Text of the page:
But let’s rein it in a bit: social media won’t destroy the art of photography. But for me, social media is damaging my attitudes towards photographs. As I’ve said, the market is saturated with crappy photographs. And photographers are in agreement that social media is encouraging lazy photography. The ones I asked all said that the only defining aspect of an Instagram photograph is that it is an Instagram photograph. But do we need better policy makers? Or a better electorate? I’d say a combination of the two – social media needs to find a way to champion good photography and people need to upload fewer photographs of themselves stumbling home after a wet Wednesday night out.

In fact the decline in Facebook usage for example, estimated to be about to be about 8% in the last two years, could be down to this. The ‘Facebook Fatigue’ as it has been dubbed is perhaps because people are tired of the seemingly unending stream of bland, indulgent photography.

Also, is what’s happening to print photography social media’s fault? Print photography and print in general is unquestionably declining, though we can say that this is a response to the digital age in general and let social media off the hook here. However, social media as a platform means we don’t need to print things to show people our photographs. Though, I want people to print more photographs. More to the point photographs that mean something to them and not a photograph that is going to get lost amongst the 312 others in the Facebook album entitled ‘Turkey ‘09.’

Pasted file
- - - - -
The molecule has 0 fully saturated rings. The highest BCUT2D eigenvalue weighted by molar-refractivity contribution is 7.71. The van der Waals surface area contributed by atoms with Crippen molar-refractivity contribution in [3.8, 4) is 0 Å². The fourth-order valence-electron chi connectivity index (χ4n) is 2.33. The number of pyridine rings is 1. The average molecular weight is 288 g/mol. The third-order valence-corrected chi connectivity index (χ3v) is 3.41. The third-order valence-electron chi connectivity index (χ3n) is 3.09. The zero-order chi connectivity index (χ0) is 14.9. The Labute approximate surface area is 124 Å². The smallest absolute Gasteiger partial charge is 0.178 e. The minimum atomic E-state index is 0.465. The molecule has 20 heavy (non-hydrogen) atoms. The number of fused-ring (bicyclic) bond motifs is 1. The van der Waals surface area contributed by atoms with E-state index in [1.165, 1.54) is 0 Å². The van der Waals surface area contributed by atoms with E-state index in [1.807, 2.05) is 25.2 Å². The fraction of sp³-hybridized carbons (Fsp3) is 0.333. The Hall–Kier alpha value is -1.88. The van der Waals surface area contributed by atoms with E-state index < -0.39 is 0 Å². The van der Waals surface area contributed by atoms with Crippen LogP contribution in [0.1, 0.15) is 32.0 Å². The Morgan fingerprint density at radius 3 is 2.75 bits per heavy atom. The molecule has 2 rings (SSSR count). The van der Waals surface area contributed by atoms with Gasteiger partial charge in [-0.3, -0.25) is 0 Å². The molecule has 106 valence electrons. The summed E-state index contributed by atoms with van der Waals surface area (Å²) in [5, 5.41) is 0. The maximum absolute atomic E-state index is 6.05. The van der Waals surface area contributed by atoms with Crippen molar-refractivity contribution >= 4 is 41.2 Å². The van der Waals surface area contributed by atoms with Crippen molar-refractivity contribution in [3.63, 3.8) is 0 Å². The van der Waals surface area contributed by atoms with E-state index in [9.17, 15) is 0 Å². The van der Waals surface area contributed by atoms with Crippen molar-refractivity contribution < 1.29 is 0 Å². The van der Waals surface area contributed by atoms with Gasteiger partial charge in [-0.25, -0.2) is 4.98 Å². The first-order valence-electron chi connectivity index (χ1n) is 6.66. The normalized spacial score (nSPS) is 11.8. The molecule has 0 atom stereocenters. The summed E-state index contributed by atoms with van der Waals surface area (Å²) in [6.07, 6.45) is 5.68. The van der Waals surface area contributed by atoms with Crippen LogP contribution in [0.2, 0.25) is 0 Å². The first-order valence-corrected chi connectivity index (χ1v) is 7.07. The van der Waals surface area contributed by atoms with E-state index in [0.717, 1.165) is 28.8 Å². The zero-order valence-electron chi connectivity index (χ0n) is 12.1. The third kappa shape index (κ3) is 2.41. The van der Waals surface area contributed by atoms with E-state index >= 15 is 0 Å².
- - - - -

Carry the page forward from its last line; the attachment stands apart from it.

It’s about now people always cite the fact that printer ink is pretty pricey and Facebook’s flipping free. This complaint is a little outdated, as places like Cartridge Shop now offer easily-affordable printer ink, but more importantly the freedom of Facebook is largely illusory. When all of your data is mined and used for advertising purposes, you're actually giving away rather a lot of privacy for this 'free' service.

So at the end of this long, admittedly self-indulgent, rant about social media and photography in general I want to know what people think. Is merely the platform that social media provides photography a good thing? Or do I sound like an old fart and you wouldn’t be surprised if my next three words were the phrase: back in my day...